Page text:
As being into the whole hip-hop and music scene in general, we grew up with R. Kelly’s R&B music in the 90’s and early 2000’s; but also Arsenio Hall is famously known for having some of the hottest and dopest rap/hip-hop/R&B singers on his show especially back in the late 80’s and throughout the 90’s. Arsenio Hall has recently returned back to late night television and it’s great to see an old face still being able to make a bit of a come back. This is also a very honorable clip because R. Kelly is singing in honor and memory of Nelson Mandela in which back in the day R. Kelly wrote his song “Soldier’s Heart” and performed for Nelson Mandela in Mandela’s house. Rest in Peace Nelson Mandela.
“Hip-Hop is Dead’ is the thought of many veteran and even young hip-hop listeners. The club and poppy dance beats have taking over the hot rap/hip-hop charts, aimlessly repetitive hustling anthems replayed on your local major hip-hop station. It seems like the odds could be true that one of the most unique, expressive yet controversial genres of music is pronounced dead from what the eye can see; but take your ear down to the underground and you will experience for yourself the real sound of hip-hop is well alive..and actively doing well.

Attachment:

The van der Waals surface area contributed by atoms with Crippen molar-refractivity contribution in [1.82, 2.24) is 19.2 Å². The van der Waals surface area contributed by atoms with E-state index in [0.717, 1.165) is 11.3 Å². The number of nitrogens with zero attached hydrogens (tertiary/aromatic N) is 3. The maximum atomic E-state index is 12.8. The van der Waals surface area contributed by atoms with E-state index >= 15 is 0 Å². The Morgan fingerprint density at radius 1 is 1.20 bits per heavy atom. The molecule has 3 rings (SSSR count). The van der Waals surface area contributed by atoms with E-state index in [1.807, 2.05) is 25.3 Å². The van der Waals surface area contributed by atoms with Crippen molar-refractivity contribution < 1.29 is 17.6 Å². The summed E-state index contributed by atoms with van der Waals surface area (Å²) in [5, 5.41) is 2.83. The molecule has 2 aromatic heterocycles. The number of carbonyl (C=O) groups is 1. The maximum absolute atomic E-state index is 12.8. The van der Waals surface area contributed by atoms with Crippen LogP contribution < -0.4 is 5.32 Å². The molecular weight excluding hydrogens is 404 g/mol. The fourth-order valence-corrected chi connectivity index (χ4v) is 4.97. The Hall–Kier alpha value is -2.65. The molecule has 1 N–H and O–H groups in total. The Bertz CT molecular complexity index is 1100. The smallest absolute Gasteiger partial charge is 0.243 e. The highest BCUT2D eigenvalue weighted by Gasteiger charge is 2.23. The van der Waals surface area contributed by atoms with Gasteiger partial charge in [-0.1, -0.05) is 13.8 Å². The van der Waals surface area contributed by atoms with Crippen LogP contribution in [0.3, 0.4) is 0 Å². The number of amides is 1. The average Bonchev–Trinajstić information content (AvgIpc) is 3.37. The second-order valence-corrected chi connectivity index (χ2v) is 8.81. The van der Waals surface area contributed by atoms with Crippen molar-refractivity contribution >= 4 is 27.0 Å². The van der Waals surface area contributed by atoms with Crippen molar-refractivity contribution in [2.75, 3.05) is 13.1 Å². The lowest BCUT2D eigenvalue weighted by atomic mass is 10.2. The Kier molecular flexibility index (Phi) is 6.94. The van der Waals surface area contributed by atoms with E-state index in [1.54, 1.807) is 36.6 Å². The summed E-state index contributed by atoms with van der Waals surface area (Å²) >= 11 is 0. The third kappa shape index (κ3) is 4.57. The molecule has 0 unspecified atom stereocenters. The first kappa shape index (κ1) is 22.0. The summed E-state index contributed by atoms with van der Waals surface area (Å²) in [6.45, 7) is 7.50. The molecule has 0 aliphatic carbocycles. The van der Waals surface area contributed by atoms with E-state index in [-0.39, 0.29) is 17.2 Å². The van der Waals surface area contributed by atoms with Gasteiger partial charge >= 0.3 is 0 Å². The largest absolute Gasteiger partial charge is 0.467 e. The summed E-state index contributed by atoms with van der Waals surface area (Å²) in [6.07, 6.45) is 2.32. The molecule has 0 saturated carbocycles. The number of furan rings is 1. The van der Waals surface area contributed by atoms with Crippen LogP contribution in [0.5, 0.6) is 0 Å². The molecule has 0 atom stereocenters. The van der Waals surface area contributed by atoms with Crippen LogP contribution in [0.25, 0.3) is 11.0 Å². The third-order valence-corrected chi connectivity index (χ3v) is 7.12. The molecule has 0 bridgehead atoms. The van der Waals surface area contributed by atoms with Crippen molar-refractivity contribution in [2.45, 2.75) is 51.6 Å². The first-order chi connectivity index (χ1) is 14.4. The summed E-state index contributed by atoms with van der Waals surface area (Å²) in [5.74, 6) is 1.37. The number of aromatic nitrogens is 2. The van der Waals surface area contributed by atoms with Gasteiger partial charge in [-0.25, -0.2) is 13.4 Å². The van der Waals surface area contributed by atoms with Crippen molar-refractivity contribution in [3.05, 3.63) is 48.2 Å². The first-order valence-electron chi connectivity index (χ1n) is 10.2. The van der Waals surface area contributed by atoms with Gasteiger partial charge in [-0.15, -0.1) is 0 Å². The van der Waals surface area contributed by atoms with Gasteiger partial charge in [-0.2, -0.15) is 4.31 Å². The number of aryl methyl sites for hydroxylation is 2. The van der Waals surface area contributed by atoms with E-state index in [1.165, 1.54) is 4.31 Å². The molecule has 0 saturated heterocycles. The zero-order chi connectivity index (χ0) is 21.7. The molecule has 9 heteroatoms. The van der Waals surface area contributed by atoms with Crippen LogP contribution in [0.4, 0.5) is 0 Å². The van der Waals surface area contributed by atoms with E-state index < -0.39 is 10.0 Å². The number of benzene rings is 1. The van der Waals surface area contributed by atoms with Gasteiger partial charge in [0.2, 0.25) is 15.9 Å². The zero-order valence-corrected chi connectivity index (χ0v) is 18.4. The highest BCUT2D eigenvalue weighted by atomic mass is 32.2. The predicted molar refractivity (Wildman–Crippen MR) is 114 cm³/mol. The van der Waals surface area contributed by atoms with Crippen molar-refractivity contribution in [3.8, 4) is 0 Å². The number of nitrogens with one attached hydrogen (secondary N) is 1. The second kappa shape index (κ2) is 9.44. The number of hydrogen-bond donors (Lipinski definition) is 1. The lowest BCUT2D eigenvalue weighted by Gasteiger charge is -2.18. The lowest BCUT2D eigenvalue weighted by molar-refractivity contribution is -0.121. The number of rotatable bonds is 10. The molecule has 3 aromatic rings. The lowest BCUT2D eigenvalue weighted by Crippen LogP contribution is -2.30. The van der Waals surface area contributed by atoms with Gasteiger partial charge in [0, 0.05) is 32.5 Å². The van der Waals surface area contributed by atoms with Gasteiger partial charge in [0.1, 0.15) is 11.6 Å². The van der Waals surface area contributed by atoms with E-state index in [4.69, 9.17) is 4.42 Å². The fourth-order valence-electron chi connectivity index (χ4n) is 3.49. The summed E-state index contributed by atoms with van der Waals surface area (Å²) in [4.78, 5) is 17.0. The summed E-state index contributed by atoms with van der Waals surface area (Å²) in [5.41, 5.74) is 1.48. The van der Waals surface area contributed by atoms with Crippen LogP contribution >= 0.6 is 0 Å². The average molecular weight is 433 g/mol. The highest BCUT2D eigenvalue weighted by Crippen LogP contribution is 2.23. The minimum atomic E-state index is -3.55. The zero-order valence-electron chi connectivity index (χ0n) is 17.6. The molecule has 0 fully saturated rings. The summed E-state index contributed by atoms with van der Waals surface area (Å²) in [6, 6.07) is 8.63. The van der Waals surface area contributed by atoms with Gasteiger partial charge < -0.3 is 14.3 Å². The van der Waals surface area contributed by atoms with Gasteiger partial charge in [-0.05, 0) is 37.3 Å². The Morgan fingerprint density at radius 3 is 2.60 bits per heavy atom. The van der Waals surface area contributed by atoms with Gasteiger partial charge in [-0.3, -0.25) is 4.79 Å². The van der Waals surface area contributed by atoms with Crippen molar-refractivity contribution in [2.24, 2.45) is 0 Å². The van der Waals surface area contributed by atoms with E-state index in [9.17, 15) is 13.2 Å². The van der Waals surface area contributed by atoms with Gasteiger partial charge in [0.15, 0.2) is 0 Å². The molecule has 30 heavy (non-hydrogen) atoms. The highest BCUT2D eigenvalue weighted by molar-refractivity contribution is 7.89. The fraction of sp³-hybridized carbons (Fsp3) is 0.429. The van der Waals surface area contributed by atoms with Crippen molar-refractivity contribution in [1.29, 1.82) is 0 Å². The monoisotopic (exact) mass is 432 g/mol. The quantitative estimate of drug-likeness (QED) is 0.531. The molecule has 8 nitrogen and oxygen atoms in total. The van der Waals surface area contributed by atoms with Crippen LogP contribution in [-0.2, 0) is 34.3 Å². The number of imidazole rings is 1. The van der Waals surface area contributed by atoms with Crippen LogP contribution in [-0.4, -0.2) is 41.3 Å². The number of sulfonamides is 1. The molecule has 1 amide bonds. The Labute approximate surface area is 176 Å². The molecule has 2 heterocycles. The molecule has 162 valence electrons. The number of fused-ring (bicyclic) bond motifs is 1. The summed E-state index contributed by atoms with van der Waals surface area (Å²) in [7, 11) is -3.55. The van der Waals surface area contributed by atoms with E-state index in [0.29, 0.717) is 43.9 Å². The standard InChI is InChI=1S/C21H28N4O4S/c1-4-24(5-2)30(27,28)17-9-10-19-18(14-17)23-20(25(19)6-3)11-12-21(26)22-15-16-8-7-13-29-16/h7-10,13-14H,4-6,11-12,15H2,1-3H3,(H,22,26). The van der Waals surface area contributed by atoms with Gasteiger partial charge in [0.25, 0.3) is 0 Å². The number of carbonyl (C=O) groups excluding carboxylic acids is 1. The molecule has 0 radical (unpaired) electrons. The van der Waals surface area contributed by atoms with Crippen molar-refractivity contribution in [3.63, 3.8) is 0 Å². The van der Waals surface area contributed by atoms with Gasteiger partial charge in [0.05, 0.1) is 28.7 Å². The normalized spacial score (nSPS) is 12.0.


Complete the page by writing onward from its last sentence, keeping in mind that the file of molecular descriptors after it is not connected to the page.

Up and coming inspiring emcee, Shane Presutti AKA E.S.P, has networked his way to some of the dopest upcoming names in the underground for hip-hop such as Kev Soul (producer), Fresh Kilz (Canadian producer) and Sleepqyuil (Producer/Emcee) in anticipation for his debut release “Weapon of Mass Production”. P-Rice was able to have E.S.P on his show to discuss about his upcoming debut, his come up in the music, thoughts on the industry & the come back of real hip-hop, future plans and much more ! Tune into the video, Part II can be found under our videos on YouTube as well.
The P-Rice Show can be heard on Wednesday Nights 6-8pm on 89.5fm WSKB (eastern)